Friday, April 20, 2012

Thoughts on Propaganda Posters

World War II was certainly the golden era of propaganda posters. I recently had the opportunity to view a selection of them, and what makes them all the more striking is their immensity. When a poster is bigger than a man, the bold and simple palette of colors becomes all the more striking. Realism and minute detail mutes the effect and creates too much for the eye to take in. The impression is everything.


  1. I didn't know they were that big!

    I'm reading Mein Kampf right now and in it there are some interesting comments on posters and propaganda. About the propaganda mistake the Germans did during World War I.

    1. Some of them are as big as a movie poster you'd see in a theater, but one was some twenty feet tall, and nearly as wide (it was of a Pharasaic looking jew looming over the globe and focusing on Europe; I can't find an online version of it).

      Most posters that I see in urban areas championing the leftist cause of the day are the size of a computer print out, and are easily torn down with a single motion if one is so inclined. Otherwise they're tiny stickers, which are more resilient, but somewhat inconspicuous.

  2. I wonder if the time of the heroic poster has passed. In the '30s there were the wonderful travel posters with looming ocean liners and colorful natives, and extravagant circus posters.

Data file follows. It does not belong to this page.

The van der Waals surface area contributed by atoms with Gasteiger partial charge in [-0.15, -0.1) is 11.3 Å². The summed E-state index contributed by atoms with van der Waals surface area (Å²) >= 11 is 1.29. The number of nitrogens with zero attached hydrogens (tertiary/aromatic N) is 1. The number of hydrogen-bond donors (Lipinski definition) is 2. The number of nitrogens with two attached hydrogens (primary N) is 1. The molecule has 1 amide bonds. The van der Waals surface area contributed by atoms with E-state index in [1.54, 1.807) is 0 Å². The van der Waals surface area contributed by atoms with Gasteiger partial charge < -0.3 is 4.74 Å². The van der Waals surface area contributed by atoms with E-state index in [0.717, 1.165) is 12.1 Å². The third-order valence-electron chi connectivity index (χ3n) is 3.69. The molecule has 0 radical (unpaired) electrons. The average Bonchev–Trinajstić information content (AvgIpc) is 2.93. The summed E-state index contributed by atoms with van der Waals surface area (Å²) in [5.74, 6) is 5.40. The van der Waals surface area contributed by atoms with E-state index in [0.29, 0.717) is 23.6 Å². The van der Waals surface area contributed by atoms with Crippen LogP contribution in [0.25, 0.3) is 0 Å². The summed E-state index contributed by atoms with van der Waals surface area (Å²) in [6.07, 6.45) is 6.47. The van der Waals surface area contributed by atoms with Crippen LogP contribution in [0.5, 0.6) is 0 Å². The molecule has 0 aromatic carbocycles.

I thought movie posters usually failed for trying to include too much information.

    The Soviets kept the tradition alive for a while. My wife bought a huge three-panel poster for me when she was in the Evil Empire, but when she got home she discovered that the incompetent staff at the state store had packed two copies of one panel and left out the third one.

    The Obama poster looked 1984-ish in whatever format. In heroic size they would have been truly scary.

    Where would you put large posters today?

    1. Large posters would work outside public meeting places, and draped over the sides of large buildings where there is significant foot and auto traffic.

      I'm not sure if very large posters depicting a person/event would be anything but scary - but that's a good if it's what you're going for. Banners, symbols, etc. would be better large scale without evoking negative emotions.